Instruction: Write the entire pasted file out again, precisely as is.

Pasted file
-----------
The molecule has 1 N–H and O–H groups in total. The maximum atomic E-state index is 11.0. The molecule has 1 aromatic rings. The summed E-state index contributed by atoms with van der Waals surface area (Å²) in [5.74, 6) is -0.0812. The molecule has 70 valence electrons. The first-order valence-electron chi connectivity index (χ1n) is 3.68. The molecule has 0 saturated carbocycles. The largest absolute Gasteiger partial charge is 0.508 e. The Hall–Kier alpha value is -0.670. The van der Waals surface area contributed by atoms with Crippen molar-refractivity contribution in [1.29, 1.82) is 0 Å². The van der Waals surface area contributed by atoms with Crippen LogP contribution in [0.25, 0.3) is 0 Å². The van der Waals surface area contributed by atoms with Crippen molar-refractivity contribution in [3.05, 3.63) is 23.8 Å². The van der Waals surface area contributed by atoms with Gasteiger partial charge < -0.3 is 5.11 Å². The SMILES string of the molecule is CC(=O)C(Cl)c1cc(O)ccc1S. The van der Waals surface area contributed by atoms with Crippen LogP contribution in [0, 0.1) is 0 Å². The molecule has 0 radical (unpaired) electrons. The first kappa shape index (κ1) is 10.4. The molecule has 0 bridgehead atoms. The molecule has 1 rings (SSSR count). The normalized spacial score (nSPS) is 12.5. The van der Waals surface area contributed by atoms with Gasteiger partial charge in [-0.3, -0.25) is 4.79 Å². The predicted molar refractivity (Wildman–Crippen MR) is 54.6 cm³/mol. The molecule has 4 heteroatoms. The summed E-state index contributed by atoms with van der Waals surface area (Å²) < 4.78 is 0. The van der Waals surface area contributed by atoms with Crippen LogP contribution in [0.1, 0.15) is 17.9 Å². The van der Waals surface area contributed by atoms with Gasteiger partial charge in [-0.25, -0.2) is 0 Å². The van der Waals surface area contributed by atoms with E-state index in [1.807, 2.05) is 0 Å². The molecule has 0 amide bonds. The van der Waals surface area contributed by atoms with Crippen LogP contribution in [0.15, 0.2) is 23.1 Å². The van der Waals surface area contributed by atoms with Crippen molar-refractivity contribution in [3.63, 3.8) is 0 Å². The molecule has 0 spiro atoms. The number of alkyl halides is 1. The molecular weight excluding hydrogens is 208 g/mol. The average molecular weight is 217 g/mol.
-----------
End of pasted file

The molecule has 1 N–H and O–H groups in total. The maximum atomic E-state index is 11.0. The molecule has 1 aromatic rings. The summed E-state index contributed by atoms with van der Waals surface area (Å²) in [5.74, 6) is -0.0812. The molecule has 70 valence electrons. The first-order valence-electron chi connectivity index (χ1n) is 3.68. The molecule has 0 saturated carbocycles. The largest absolute Gasteiger partial charge is 0.508 e. The Hall–Kier alpha value is -0.670. The van der Waals surface area contributed by atoms with Crippen molar-refractivity contribution in [1.29, 1.82) is 0 Å². The van der Waals surface area contributed by atoms with Crippen LogP contribution in [0.25, 0.3) is 0 Å². The van der Waals surface area contributed by atoms with Crippen molar-refractivity contribution in [3.05, 3.63) is 23.8 Å². The van der Waals surface area contributed by atoms with Gasteiger partial charge < -0.3 is 5.11 Å². The SMILES string of the molecule is CC(=O)C(Cl)c1cc(O)ccc1S. The van der Waals surface area contributed by atoms with Crippen LogP contribution in [0, 0.1) is 0 Å². The molecule has 0 radical (unpaired) electrons. The first kappa shape index (κ1) is 10.4. The molecule has 0 bridgehead atoms. The molecule has 1 rings (SSSR count). The normalized spacial score (nSPS) is 12.5. The van der Waals surface area contributed by atoms with Gasteiger partial charge in [-0.3, -0.25) is 4.79 Å². The predicted molar refractivity (Wildman–Crippen MR) is 54.6 cm³/mol. The molecule has 4 heteroatoms. The summed E-state index contributed by atoms with van der Waals surface area (Å²) < 4.78 is 0. The van der Waals surface area contributed by atoms with Crippen LogP contribution in [0.1, 0.15) is 17.9 Å². The van der Waals surface area contributed by atoms with Gasteiger partial charge in [-0.25, -0.2) is 0 Å². The van der Waals surface area contributed by atoms with E-state index in [1.807, 2.05) is 0 Å². The molecule has 0 amide bonds. The van der Waals surface area contributed by atoms with Crippen LogP contribution in [0.15, 0.2) is 23.1 Å². The van der Waals surface area contributed by atoms with Crippen molar-refractivity contribution in [3.63, 3.8) is 0 Å². The molecule has 0 spiro atoms. The number of alkyl halides is 1. The molecular weight excluding hydrogens is 208 g/mol. The average molecular weight is 217 g/mol.